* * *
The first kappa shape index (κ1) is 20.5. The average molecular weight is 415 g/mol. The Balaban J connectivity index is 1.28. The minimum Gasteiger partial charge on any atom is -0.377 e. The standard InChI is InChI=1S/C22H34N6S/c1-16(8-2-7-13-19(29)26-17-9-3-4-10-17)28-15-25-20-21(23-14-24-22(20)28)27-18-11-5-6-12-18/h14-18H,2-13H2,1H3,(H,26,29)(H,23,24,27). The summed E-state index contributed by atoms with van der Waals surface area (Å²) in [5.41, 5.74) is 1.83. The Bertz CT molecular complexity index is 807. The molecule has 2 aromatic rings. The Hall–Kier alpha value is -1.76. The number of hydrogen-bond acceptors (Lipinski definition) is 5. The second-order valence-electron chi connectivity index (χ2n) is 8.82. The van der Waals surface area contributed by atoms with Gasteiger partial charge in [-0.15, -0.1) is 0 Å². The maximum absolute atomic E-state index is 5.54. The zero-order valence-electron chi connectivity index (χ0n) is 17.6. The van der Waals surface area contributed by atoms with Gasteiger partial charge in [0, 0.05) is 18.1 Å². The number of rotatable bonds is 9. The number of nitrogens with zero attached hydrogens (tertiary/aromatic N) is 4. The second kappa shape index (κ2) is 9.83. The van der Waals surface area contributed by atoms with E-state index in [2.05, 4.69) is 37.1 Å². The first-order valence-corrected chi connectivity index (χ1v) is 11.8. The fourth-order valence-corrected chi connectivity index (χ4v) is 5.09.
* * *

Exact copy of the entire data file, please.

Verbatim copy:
The first kappa shape index (κ1) is 20.5. The average molecular weight is 415 g/mol. The Balaban J connectivity index is 1.28. The minimum Gasteiger partial charge on any atom is -0.377 e. The standard InChI is InChI=1S/C22H34N6S/c1-16(8-2-7-13-19(29)26-17-9-3-4-10-17)28-15-25-20-21(23-14-24-22(20)28)27-18-11-5-6-12-18/h14-18H,2-13H2,1H3,(H,26,29)(H,23,24,27). The summed E-state index contributed by atoms with van der Waals surface area (Å²) in [5.41, 5.74) is 1.83. The Bertz CT molecular complexity index is 807. The molecule has 2 aromatic rings. The Hall–Kier alpha value is -1.76. The number of hydrogen-bond acceptors (Lipinski definition) is 5. The second-order valence-electron chi connectivity index (χ2n) is 8.82. The van der Waals surface area contributed by atoms with Gasteiger partial charge in [-0.15, -0.1) is 0 Å². The maximum absolute atomic E-state index is 5.54. The zero-order valence-electron chi connectivity index (χ0n) is 17.6. The van der Waals surface area contributed by atoms with Gasteiger partial charge in [0, 0.05) is 18.1 Å². The number of rotatable bonds is 9. The number of nitrogens with zero attached hydrogens (tertiary/aromatic N) is 4. The second kappa shape index (κ2) is 9.83. The van der Waals surface area contributed by atoms with E-state index in [2.05, 4.69) is 37.1 Å². The first-order valence-corrected chi connectivity index (χ1v) is 11.8. The fourth-order valence-corrected chi connectivity index (χ4v) is 5.09.